The Original Mediterranean Cuisine (second edition)
The Original Mediterranean Cuisine is both culinary history and cookbook, with 70 recipes from fourteenth- and fifteenth-century Catalan and Italian manuscripts, adapted for today’s kitchens. Starting with the natural and cultural affinities of Mediterranean Europe, such that a medieval merchant from Italy could be understood in Marseille and Barcelona, it demonstrates the culinary similarities that differentiated this region from northern Europe.
The first edition was published by Wakefield Press in Australia in 1995 and licensed in 1996 to Chicago Review Press in the USA. This edition has been extensively revised and enlarged by a third and is lavishly illustrated with images from medieval texts. It includes new sections on the medieval table and table manners, and discusses the significance of the medieval banquet through a selection of menus.
Published: Dec 20, 2018
Reviews of the first edition:
There are a relative few number of medieval cookbooks on the market today, making Santich's title an important addition to the small amount of literature on the subject. Blending culinary history with recipes adapted for today's cooks, this traces trends in early Mediterranean cooking styles and provides a range of dishes as examples.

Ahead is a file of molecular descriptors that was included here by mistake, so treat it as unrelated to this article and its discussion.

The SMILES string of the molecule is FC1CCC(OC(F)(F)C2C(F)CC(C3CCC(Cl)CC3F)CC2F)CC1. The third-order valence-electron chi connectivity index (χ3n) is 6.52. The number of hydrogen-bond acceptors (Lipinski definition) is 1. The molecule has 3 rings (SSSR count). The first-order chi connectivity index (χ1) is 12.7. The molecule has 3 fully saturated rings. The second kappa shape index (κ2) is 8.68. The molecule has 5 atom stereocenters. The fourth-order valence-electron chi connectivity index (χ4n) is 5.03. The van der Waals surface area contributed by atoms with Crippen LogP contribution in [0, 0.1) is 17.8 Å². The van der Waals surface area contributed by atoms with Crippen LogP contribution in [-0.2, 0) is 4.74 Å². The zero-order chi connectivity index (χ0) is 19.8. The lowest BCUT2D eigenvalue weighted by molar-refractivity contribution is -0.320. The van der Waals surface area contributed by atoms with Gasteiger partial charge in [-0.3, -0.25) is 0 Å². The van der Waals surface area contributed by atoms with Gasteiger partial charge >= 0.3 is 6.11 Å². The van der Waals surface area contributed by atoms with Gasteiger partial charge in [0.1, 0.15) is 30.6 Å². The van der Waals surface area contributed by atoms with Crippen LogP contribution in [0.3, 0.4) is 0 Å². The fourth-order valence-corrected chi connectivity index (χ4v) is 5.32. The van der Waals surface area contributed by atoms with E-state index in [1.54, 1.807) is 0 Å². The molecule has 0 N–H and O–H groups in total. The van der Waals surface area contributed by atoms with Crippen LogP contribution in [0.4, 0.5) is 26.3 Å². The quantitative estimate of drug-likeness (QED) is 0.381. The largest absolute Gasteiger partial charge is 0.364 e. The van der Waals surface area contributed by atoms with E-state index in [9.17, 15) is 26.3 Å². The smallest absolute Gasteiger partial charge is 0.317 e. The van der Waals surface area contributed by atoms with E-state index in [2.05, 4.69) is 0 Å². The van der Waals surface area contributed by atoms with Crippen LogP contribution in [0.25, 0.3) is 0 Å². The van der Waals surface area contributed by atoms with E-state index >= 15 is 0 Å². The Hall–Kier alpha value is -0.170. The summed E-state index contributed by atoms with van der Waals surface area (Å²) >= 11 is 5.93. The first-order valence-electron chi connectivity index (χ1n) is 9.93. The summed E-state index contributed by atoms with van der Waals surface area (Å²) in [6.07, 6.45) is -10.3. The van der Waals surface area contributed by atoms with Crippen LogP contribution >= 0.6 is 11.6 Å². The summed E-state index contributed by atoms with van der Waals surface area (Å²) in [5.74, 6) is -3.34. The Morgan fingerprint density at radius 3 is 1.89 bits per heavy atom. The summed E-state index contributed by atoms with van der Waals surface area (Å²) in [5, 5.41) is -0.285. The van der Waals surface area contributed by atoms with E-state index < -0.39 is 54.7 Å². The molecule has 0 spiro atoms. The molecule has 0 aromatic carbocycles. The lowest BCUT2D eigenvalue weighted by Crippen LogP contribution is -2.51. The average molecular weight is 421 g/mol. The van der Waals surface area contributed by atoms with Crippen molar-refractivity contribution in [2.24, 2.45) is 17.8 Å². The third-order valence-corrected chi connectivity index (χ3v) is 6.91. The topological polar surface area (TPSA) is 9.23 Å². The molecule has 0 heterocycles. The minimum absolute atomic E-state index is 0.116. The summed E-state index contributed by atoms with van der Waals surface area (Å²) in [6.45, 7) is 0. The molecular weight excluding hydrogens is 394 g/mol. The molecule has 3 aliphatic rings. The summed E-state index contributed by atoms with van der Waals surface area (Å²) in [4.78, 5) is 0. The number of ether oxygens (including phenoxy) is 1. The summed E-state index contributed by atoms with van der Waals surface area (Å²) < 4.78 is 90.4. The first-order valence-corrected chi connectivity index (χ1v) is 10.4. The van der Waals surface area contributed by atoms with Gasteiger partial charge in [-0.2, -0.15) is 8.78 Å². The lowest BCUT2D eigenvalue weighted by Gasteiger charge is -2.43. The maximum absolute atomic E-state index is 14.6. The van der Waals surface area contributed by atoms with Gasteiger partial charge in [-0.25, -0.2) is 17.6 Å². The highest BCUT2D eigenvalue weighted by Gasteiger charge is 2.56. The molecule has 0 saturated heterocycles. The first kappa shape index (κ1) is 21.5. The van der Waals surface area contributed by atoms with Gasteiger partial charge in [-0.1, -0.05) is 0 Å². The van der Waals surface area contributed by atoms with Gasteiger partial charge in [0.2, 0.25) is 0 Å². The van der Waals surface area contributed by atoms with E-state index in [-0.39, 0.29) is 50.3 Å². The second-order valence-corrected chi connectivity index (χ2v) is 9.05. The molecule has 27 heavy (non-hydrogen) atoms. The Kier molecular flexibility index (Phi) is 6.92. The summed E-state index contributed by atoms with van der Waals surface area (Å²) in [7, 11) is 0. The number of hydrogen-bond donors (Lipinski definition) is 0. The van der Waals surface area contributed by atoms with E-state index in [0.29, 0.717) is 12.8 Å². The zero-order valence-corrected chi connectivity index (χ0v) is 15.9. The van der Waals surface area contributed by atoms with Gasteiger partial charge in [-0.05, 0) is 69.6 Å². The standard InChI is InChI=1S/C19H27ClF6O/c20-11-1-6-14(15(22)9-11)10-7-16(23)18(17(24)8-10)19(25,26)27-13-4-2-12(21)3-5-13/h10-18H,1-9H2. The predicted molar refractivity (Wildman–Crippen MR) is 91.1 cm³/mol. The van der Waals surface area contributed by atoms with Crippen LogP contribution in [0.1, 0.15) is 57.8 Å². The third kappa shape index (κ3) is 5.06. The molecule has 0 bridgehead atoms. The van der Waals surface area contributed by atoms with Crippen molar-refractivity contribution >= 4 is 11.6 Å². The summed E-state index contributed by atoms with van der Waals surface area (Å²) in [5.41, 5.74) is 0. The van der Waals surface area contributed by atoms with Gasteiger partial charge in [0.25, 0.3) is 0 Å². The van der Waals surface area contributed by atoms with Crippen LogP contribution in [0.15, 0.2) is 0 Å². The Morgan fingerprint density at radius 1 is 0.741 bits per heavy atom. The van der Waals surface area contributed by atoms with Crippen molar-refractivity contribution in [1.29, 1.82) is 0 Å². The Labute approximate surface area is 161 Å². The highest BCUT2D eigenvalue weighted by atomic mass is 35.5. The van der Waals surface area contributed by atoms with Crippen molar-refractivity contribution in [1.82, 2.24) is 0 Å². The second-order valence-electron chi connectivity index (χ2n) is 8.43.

Midwest Book Review
A book to be placed both on the history shelves and on the kitchen table.
The Sydney Morning Herald
One of the best books yet to appear for cooks with an interest in early (and often distinctly different) recipes.
The format in which the recipes are presented is impeccable. The adaptation is given first, so that the cook who is simply interested in a usable recipe need go no further; for those interested in what the original recipe really said (or purists who wish to cook the recipe without any "adaptation"), the original follows, with a translation by its side. Further comments on the dish, including suggested variants, and, sometimes, explanations of why the original recipe was not followed more closely, come at the end. When the adaptation does not exactly match the base recipe, there is usually obvious justification: many of these recipes occur again and again in different collections, and variants from a different version are often preferred.
The Medieval Review
A concise and clear introduction to what we know of medieval Mediterranean cuisines... This is well done and the recipes... are well presented.
Petits Propos Culinaires
This book is a feast for mind and mouth.
Fred Ferretti, Gourmet